Identifying the default-mode component in spatial IC analyses of patients with disorders of consciousness.
Soddu, Andrea ; Vanhaudenhuyse, Audrey ; Bahri, Mohamed Ali et al
in Human Brain Mapping (2012), 36
Objectives:Recent fMRI studies have shown that it is possible to reliably identify the default-mode network (DMN) in the absence of any task, by resting-state connectivity analyses in healthy volunteers ... [more ▼]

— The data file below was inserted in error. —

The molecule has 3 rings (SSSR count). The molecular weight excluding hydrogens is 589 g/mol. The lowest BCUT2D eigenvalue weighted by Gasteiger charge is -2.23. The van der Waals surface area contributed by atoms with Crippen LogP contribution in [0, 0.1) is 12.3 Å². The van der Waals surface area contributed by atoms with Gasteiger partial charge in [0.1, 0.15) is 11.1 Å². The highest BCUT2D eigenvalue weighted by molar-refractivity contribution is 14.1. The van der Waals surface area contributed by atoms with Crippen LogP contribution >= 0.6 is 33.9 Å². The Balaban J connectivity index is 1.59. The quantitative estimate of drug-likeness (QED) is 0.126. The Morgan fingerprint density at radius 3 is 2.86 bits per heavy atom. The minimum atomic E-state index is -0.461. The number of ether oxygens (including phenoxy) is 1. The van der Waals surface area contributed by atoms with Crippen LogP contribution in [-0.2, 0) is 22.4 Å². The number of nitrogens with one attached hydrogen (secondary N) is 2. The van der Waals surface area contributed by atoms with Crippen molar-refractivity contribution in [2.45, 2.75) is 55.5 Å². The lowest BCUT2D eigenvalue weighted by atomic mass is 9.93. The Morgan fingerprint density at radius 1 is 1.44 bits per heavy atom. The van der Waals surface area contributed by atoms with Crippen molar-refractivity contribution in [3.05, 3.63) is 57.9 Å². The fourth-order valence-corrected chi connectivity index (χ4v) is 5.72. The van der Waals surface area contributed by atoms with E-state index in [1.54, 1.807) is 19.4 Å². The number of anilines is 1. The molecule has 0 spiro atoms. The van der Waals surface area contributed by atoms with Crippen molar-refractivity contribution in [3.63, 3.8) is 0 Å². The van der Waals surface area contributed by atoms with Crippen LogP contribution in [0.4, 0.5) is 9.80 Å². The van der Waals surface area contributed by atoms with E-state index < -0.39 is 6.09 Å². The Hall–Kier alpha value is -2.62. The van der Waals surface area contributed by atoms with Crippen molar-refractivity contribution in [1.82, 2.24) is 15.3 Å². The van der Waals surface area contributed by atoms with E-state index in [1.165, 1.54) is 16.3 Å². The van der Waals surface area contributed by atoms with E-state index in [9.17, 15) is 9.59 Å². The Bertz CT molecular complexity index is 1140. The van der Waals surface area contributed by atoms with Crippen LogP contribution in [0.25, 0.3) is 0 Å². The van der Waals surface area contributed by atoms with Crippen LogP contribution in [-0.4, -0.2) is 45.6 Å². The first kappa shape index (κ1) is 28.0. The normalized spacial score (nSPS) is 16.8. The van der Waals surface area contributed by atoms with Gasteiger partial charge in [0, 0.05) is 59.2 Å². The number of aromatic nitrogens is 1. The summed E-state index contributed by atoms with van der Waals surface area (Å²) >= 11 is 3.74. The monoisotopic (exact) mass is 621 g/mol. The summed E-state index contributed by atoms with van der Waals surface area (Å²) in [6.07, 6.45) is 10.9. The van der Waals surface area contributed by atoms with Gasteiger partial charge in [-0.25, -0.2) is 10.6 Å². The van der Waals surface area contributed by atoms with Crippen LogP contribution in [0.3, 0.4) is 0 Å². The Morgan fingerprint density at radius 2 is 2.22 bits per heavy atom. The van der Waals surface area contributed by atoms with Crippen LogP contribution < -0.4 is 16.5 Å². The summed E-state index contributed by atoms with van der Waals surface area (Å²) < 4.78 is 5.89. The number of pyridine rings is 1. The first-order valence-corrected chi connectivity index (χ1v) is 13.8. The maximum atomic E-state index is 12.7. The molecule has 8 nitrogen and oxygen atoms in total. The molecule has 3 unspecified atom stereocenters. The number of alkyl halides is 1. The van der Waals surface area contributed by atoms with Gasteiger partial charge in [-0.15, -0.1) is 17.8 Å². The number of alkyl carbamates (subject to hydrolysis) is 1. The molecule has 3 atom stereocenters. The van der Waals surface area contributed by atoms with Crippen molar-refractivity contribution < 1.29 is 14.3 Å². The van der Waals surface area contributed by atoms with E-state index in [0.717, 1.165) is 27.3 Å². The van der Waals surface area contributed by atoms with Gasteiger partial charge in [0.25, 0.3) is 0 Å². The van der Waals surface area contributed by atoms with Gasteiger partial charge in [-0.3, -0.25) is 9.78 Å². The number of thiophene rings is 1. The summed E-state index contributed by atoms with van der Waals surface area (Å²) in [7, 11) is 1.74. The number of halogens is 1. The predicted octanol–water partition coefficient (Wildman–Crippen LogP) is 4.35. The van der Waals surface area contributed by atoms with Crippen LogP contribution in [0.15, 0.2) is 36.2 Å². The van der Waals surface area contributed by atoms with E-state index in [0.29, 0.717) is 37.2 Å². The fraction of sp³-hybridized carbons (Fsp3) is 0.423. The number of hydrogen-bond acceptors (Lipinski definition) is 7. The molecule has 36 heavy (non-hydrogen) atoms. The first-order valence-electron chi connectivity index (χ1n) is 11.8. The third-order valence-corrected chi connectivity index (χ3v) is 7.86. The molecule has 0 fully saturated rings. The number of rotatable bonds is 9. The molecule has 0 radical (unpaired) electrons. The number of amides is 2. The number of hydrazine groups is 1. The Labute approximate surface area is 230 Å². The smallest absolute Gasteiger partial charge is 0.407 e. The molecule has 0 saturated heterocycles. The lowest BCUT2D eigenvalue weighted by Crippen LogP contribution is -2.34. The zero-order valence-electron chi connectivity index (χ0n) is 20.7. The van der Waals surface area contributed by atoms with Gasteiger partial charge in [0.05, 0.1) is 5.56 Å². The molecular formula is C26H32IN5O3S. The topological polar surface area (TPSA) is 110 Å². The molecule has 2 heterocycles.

Objectives:Recent fMRI studies have shown that it is possible to reliably identify the default-mode network (DMN) in the absence of any task, by resting-state connectivity analyses in healthy volunteers. We here aimed to identify the DMN in the challenging patient population of disorders of consciousness encountered following coma. Experimental design: A spatial independent component analysis-based methodology permitted DMN assessment, decomposing connectivity in all its different sources either neuronal or artifactual. Three different selection criteria were introduced assessing anticorrelation-corrected connectivity with or without an automatic masking procedure and calculating connectivity scores encompassing both spatial and temporal properties. These three methods were validated on 10 healthy controls and applied to an independent group of 8 healthy controls and 11 severely brain-damaged patients [locked-in syndrome (n = 2), minimally conscious (n = 1), and vegetative state (n = 8)]. Principal observations: All vegetative patients showed fewer connections in the default-mode areas, when compared with controls, contrary to locked-in patients who showed near-normal connectivity. In the minimally conscious-state patient, only the two selection criteria considering both spatial and temporal properties were able to identify an intact right lateralized BOLD connectivity pattern, and metabolic PET data suggested its neuronal origin. Conclusions: When assessing resting-state connectivity in patients with disorders of consciousness, it is important to use a methodology excluding non-neuronal contributions caused by head motion, respiration, and heart rate artifacts encountered in all studied patients. Hum Brain Mapp, 2011. (c) 2011 Wiley-Liss, Inc. [less ▲]Detailed reference viewed: 97 (5 ULg)